• Thank you, everything you said makes sense. My most recent attempt, which I thought was the most determined, was quitting cold turkey after watching Alan Carr's DVD. I always find it hard to examine exactly what goes wrong because by the time I start smoking again I'm so confused and desparate that I can't think straight. It feels like I'm someone else. I woke up on day 3, yesterday, feeling OK, cravings minimal. Like before, if I switched my brain off and just hid under the duvet I could keep control. The minute I had to actually function (got up to walk the dog) and turn my brain on a bit I just totally lost it. Can't even really remember what happened. I have a vague recollection of lashing out at the dog (missing her thankfully), screaming at my mother and then driving to the shop to buy ciggies. It's so hard because before and just after I stop I have a plan, I'm so determined and it all makes sense. I just seem to totally lose the plot! I was posting regularly on Facebook and getting lots of support from friends. I don't think Alan Carr is going to work for me because I already hate smoking, know it does nothing for me and desparately want to stop. That doesn't seem to help once I stop. My two previous attempts were using NRT gum and lozenges. The whole experience was very similar, only more dragged out.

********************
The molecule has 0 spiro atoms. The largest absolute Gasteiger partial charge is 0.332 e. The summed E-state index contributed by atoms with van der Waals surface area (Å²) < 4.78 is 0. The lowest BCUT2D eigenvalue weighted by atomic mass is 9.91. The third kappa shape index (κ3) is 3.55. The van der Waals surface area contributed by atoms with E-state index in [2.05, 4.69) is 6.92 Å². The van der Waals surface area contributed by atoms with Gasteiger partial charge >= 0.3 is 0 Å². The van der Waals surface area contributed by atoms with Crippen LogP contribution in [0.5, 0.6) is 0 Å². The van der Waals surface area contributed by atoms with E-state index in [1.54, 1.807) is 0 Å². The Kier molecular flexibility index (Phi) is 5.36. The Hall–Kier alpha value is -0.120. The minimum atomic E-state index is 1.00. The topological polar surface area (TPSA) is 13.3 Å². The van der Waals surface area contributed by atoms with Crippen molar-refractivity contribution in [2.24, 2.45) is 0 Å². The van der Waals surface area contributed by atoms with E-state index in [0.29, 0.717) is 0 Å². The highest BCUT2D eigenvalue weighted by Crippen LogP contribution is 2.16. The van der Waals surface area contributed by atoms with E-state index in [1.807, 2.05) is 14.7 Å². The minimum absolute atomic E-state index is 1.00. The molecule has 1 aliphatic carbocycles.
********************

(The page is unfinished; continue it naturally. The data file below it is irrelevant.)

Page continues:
• Thanks Chrissie. I will look into acupuncture, I had no idea it was available anywhere on the NHS. I have spent most of the afternoon reading through the forum and the recommended links and found it helpful. The support is great, living alone can make it harder I think. I'm planning on having another go tomorrow, will go to the chemist for some NRT and try that again. Why does it have to be so AWFUL!?!

  • Hi Linz :)

    Linz I'm so sorry you lost your quit but well done for being so determied about it

    Below is my standard welcome and advice post which I try and give all new memebrs

    Welcome to the forum and well done on the decision to quit possibly one of the most important you will ever make and you will be losing nothing but you will regain control of your life and that has to be good

    You will find all the help and support you need on here as we all help each other just like a family we are here for you every step of the way cheering the good days and sympathiseing with the bad but the good far outweigh the bad

    Read the posts on here you will find a lot of tips and advice and in the signatures of a lot you will find links to other sites just click on them Here are 2 I find very good to start you off whyquit.com and woofmang.com Read, read and then read some more as the more you read and learn about why you smoked and about your addiction the easier your quit will be

    Post often to let us know how you're doing, to rant, rave have a moan whatever you like pretty much anything goes on here OK

    Love

    Marg

  • Id second that regarding the E Ciggerettes. I don't think I could have quit without them. We turn to our fag like a baby turns to a dummy :-)

    The anger symptoms, unfortunately, you will have to deal with them, but after 3 days, it gets better.

    Your'll also find that your tiredness will improve once you stop smoking poisons into your lungs, your'll feel more bright and alert, and able to get on with your life.